Planning a conference? Here’s how to make it more accessible for ill and disabled researchers

As you probably know by now, conferences are a huge part of life as a researcher. They’re a fantastic way to learn about key breakthroughs in your field, share your research across institutions and disciplines, network with other academics, and pursue opportunities for collaboration.

While conferences can be immensely rewarding experiences for participants, it’s no secret that attending such events can sometimes feel like a feat of endurance. And for researchers who are managing an illness and/or a disability, conferences can often be especially intimidating, demanding, and exhausting.

When you’re planning a conference it’s paramount that you anticipate and address the needs of all your participants. There are so many ways to improve the accessibility of your event, and this is by no means a comprehensive list (follow the links at the end of this post for more advice and ideas), but here are a few key issues you should consider when planning and delivering your event:

1. How accessible is your venue?

Accessibility doesn’t start and end with wheelchair ramps. When selecting your venue, be sure to thoroughly check whether buildings have the correct facilities by consulting with management, and, if possible, visiting the site yourself. You can also use AccessAble.co.uk, a website that gives detailed access information on thousands of UK venues, including many universities.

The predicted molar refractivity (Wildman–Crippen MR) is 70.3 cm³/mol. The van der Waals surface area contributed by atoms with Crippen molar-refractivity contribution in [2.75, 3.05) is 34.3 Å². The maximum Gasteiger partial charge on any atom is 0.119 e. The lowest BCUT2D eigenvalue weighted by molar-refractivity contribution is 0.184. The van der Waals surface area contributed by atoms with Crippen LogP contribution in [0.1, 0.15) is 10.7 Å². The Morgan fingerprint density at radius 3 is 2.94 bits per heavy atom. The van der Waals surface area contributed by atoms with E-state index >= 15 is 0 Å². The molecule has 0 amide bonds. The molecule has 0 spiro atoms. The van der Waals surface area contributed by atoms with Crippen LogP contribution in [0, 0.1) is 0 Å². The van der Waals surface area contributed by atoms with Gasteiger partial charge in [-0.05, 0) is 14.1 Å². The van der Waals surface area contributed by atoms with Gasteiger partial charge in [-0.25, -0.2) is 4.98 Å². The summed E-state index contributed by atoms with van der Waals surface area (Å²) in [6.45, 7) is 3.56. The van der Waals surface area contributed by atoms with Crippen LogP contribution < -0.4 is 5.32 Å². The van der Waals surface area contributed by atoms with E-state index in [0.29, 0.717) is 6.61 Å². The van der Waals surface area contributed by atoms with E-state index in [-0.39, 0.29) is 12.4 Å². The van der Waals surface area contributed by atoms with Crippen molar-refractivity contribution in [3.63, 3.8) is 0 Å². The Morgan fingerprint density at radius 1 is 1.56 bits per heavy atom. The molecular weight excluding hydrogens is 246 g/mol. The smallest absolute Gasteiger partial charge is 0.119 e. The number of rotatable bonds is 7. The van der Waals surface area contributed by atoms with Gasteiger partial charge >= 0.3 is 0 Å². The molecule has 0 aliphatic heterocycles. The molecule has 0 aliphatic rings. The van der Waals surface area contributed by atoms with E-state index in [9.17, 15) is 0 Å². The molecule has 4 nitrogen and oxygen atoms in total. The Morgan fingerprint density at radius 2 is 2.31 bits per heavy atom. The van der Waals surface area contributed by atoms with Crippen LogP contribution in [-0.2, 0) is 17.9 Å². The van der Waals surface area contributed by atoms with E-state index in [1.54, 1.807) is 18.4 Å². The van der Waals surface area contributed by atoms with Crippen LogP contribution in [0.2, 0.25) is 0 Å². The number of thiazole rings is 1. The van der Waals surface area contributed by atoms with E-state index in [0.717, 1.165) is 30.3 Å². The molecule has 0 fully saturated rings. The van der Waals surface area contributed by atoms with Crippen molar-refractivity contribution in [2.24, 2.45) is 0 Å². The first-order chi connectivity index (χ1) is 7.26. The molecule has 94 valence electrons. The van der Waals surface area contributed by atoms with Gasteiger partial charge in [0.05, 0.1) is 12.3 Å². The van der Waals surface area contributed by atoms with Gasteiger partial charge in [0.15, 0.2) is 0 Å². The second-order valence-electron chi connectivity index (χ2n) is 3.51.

Check whether there are accessible doors outside and inside the building, whether there is ramp access to lecterns on stages, that lecterns and microphone stands are adjustable, that networking spaces have tables and chairs for those who are unable to stand for long periods of time, and ensure that there’s plenty of space in smaller panel rooms to manoeuvre wheelchairs and mobility aids.

It’s also worth considering how much moving around will be required of delegates between panels. For larger conferences it’s common practice to move between floors, and even buildings. If this is unavoidable, be sure to allow for extra time between sessions to get to panels. Creating signage towards wheelchair-friendly routes will also ensure that attendees can get to panels safely and efficiently.

2. Ask delegates about their needs well in advance

The conference registration form is a great opportunity for speakers and delegates who may want to register their access needs or special requirements to do so. Make sure you provide space to give participants the option to disclose this kind of information on the form, and, where appropriate, respond to their requirements with an email that acknowledges their needs and opens a dialogue about how you can support them best. This will give you ample time to make special arrangements and consult with relevant services.

It’s worth considering, however, that many participants with special requirements may not want to disclose this information. With that in mind, having a page on your conference website that clearly states the measures you’ve taken to make sure the conference is accessible will also help reassure delegates that you’ve considered their needs. It reduces the need for delegates to disclose information they may not wish to, and also gives them the opportunity to flag up things you may need to arrange. It’s also a good idea to include information on this webpage about accessible transport options, such as wheelchair-accessible taxi companies and disabled parking.